“Remember, remember! The fifth of November.” Most of us remember these words from the 2005 movie “V for Vendetta.” Adapted to the screen from Alan Moore's graphic novel of the same name, the film takes place in the Britain of the future. After a pandemic, a fascist government was established in the country. Wearing a Venetian-type Guy Fawkes mask, our hero simply known as V blows up Parliament to awaken the public and overthrow the government. In the movie, V actually completes the failed Gunpowder Plot, which originally took place in 1605. So what actually happened at the time of this plot?
Robert Cecil, chief minister of King James I, showed the king an anonymous letter of advice on Nov. 4. His friend William Parker, the fourth Baron Monteagle, had brought the letter to him. Lord Monteagle claimed that his brother-in-law, Francis Tresham, was the one who sent this letter. The letter said that a group of Catholics, including Tresham, would blow up Parliament on Nov. 5. That day the Protestant King James was also expected to attend the opening of Parliament. Tresham was sparing his brother-in-law, who was going to attend the opening, by informing him of the conspiracy. After reading the letter, King James immediately ordered the base of Parliament be searched.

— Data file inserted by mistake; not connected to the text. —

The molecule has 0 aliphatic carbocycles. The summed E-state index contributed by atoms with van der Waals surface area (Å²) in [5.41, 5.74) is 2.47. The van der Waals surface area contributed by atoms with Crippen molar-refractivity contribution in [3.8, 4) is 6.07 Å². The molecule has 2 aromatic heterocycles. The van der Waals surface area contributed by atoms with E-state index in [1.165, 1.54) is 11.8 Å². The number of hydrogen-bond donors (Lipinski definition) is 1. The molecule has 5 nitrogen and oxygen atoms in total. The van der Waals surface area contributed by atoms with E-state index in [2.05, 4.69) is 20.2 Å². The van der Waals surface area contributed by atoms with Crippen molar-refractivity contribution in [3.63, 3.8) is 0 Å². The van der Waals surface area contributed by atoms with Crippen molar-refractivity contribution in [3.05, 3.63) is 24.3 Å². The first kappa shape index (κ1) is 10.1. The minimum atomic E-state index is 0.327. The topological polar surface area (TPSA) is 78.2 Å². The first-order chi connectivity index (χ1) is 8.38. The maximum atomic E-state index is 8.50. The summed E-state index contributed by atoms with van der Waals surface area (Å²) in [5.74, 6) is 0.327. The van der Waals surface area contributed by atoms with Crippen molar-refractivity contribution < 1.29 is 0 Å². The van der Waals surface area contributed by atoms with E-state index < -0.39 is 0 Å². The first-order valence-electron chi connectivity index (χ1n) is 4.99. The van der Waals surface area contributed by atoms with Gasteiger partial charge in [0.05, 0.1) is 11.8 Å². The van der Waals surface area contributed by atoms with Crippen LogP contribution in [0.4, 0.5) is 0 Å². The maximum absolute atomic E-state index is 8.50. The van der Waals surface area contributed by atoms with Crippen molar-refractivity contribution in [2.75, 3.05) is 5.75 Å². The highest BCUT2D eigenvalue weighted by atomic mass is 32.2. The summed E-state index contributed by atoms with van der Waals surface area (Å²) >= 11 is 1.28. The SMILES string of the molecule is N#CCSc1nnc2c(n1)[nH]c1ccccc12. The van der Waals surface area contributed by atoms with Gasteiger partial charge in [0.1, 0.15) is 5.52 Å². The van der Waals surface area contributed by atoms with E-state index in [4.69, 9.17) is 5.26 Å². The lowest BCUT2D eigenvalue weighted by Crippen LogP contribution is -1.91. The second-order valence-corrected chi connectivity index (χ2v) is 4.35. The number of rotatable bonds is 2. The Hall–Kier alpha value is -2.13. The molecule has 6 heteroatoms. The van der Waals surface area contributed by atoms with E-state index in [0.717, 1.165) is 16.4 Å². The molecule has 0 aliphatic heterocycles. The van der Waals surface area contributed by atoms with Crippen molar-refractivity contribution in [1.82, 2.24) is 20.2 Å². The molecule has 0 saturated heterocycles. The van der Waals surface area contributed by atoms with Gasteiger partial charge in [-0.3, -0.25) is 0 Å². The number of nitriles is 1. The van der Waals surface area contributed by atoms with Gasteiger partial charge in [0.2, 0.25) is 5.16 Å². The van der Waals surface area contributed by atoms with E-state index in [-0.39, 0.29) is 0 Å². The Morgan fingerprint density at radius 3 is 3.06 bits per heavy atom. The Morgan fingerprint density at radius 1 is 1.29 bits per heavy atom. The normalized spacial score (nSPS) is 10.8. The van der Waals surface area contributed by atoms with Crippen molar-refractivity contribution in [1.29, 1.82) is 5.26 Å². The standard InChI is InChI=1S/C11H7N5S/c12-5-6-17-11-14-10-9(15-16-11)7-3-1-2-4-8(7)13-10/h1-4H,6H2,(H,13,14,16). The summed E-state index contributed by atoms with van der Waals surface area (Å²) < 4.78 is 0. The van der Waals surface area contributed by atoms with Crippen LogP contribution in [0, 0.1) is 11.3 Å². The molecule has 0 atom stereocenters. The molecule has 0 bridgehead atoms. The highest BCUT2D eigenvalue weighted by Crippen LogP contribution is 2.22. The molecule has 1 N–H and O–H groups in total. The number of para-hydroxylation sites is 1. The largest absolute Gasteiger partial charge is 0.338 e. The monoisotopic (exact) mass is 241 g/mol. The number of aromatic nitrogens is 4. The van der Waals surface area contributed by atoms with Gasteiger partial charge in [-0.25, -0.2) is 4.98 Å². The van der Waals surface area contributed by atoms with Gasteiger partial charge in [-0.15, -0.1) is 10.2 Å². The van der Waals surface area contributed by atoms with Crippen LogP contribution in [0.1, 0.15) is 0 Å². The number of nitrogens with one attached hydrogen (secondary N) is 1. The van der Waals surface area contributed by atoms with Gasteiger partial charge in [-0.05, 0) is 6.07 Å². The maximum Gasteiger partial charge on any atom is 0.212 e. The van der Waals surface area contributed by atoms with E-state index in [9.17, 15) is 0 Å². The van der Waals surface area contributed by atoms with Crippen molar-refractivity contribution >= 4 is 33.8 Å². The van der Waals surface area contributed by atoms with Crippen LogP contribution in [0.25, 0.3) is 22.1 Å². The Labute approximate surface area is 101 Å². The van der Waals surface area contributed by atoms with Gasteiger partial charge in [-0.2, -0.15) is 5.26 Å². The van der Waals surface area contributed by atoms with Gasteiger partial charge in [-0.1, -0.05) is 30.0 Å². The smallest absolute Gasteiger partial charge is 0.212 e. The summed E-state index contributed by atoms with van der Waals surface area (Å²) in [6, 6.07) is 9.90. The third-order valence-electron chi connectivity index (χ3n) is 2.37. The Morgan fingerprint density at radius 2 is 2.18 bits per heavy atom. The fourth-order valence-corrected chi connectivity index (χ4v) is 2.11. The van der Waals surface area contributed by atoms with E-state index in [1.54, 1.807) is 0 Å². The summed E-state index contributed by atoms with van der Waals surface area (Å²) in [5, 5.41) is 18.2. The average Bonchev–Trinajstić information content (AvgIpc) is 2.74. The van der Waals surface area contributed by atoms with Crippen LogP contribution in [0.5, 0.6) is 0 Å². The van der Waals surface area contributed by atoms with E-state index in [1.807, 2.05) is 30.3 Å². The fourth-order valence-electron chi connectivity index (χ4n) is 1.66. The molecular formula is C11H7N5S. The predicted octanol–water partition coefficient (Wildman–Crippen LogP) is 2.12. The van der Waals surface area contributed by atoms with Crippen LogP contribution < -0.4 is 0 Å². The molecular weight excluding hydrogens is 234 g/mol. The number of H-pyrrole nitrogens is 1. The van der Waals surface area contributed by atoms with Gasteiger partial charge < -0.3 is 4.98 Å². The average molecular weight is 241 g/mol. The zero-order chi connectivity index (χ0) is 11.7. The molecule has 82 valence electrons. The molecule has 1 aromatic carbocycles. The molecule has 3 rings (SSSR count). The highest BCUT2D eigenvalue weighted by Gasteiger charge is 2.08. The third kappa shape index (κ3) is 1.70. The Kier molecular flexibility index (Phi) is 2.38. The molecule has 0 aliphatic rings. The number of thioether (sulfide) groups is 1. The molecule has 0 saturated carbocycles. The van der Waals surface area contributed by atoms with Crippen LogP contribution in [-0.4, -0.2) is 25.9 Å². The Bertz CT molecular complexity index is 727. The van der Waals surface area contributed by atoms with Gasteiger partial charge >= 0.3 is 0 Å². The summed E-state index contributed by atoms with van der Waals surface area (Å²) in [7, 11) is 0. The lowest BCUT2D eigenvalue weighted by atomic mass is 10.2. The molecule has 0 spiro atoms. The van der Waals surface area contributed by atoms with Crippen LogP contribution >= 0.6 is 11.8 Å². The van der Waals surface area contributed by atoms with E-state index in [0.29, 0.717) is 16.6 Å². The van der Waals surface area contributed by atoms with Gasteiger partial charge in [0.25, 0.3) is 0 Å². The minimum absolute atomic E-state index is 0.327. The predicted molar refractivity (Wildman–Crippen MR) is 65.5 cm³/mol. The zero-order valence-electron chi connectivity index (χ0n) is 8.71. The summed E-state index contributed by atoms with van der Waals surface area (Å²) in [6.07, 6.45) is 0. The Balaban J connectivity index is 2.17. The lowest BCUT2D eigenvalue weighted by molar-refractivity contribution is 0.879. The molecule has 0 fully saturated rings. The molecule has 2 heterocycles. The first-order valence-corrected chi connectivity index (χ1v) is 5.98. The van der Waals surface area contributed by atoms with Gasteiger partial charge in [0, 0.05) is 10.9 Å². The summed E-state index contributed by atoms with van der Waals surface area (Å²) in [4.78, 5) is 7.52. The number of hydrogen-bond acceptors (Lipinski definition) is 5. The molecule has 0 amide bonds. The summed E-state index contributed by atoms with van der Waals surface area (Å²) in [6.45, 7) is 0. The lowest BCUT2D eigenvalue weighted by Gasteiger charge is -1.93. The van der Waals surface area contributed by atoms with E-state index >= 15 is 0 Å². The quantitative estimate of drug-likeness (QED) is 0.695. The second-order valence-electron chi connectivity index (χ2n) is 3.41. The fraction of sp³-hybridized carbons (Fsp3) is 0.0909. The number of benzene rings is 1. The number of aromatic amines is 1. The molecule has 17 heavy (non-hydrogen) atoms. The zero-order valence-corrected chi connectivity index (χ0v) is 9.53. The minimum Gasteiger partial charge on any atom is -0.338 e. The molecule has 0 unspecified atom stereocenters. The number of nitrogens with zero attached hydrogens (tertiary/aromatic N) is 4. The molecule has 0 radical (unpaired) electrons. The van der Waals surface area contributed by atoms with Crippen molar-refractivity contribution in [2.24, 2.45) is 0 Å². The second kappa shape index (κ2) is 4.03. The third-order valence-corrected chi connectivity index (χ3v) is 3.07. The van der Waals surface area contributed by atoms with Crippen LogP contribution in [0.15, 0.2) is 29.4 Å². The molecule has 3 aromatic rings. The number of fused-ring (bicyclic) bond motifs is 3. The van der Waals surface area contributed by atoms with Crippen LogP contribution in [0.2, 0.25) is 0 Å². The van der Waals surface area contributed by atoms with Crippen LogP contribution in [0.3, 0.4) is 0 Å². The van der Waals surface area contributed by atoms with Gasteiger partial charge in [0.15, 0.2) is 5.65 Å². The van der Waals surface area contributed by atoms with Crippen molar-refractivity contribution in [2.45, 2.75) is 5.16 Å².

A search in Parliament's cellars unveiled a room filled with gunpowder, and explosives specialist Guy Fawkes was caught guarding the explosive in this room. After being tortured, Fawkes revealed the names and intentions of his friends. When the king died in the explosion, they planned to move James's daughter to the throne and marry her to a Catholic nobleman.
After these confessions, those who participated in the conspiracy were caught and executed one by one. Among them was Priest Henry Garnet, chief of the English Jesuits. Some were killed in the conflict following the arrest. Tresham, who reported the conspiracy, was poisoned to death in the Tower of London.